I am so tired! I hung out with JWynia at the hotel waiting for my ride, and ended up just taking a cab with his posse. We had a great conversation about forming our own networks (we were both at the Zeldman “Roll Your Own Web Conference” session yesterday). Also had a good time at the Avalonstar Bowling Extravaganza (our team got 2nd place). Great job Bryan! While waiting to bowl, I witnessed an epic 1-on-1 foosball match between Mike Rundle and Patrick Haney…man, those guys can play. They have “the touch”.
Quick panel review:
Cluetrain: 7 Years Later — Doc Searls, Heather Armstrong, Henry Copeland, and Brian Clark gave a little background history about the Cluetrain Manifesto, followed by discussion of how much progress had been made since it first appeared. I was very impressed by Doc Searls and Brian Clark’s passion and depth of insight. Wow. And I got to see Heather Armstrong! She has kind of a drawl in her speech, which is quite charming.
Web Standards and SEO — I took a chance on this one; Eric Meyer was on the panel, and others had told me that he was really down-to-earth and engaging. And this was very true. The general takeaway was that if you make your website standards compliant and use semantic markup, this automatically leads to an improvement in SEO. So this is one potential sell for use of web standards: automatic improvement in search engine results. Section 508 compliance also makes it easier for search engines to index your content. A surprisingly interesting panel.
Craig Newmark Keynote — Craig Newmark of Craig’s List, as interviewed by Jimmy Wales of Wikipedia. I had to sit in the overflow room, but discussion was quite interesting. I can’t remember what exactly, but I remember being impressed by the level of thoughtfulness and candor present in the conversation, and in general marvelling at the overall quality of individual presenting at SXSW.
Zero Advertising Brands — I’d only heard of skinnycorp and threadless a few hours before at the Cluetrain panel, and this one featured the dudes who started it up. I was really, really impressed by their philosophy and their actions. You know, in the game industry there’s a mentality that I’d describe as don’t suck, and until this morning I thought that was the adequate defining mantra that made it “better” than more “traditional” corporate environments. That I’m realizing is just stage 1: taking a stand. Stage 2 is what skinnycorp is doing: make stuff that rocks. Now, every game company will say that’s what they do, but where does the energy come from, and is it positive or negative? It’s a subtle shift in where you put your explicit emphasis. If you identify yourself by how you don’t suck, that’s actually pretty negative. If you identify yourself by rockin’, then that’s way cooler dude! What was awesome about skinnycorp was that these are the guys in charge because they’ve taken charge, and the attitude they set from the very top throughout their entire community, to the extent that their business model is dependent on pleasing them. Imagine that, basing the success of your company on your customer base’s loyalty… it seems so obviously right, but very insane from a risk/safety/control perspective. I wouldn’t even say that it’s a sign of courage that they do this. It’s their acceptance that if they aren’t pleasing their customers, that just means “it’s time to go” that I find so awe inspiring. They’re shipping a million shirts a year, and their business has grown so much that they’ve moved every year for the past four years.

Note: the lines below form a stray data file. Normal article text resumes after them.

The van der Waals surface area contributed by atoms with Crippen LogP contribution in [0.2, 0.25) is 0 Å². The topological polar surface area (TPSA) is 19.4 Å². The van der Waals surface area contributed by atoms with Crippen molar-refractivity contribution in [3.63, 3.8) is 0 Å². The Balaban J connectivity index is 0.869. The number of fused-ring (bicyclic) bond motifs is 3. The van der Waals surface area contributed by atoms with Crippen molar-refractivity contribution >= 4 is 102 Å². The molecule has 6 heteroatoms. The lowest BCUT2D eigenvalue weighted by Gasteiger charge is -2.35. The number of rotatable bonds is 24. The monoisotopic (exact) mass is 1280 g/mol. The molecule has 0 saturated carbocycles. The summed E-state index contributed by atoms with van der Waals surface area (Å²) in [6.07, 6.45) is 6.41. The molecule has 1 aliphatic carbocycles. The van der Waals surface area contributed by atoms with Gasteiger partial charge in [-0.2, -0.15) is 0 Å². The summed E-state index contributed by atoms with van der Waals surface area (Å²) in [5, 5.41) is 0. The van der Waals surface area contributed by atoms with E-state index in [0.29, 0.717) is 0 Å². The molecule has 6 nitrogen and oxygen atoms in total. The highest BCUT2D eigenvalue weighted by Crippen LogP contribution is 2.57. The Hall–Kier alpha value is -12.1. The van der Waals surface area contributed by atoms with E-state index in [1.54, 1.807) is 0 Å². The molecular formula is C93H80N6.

Design Eye for the List Guy — Keith Robinson, Cameron Moll, Ryan Sims, Paul Nixon, and Andrei Harasimchuck redesign Craigslist. I originally was going to go somewhere else, but decided that I should enjoy some of the cheesy spectacle. And I am certainly glad I did, because I got to watch four world-class creative professionals pitch a concept with such smoothness and confidence that I didn’t realize how cool this was until halfway through. And now, I have a model for how to do it better. Awesome!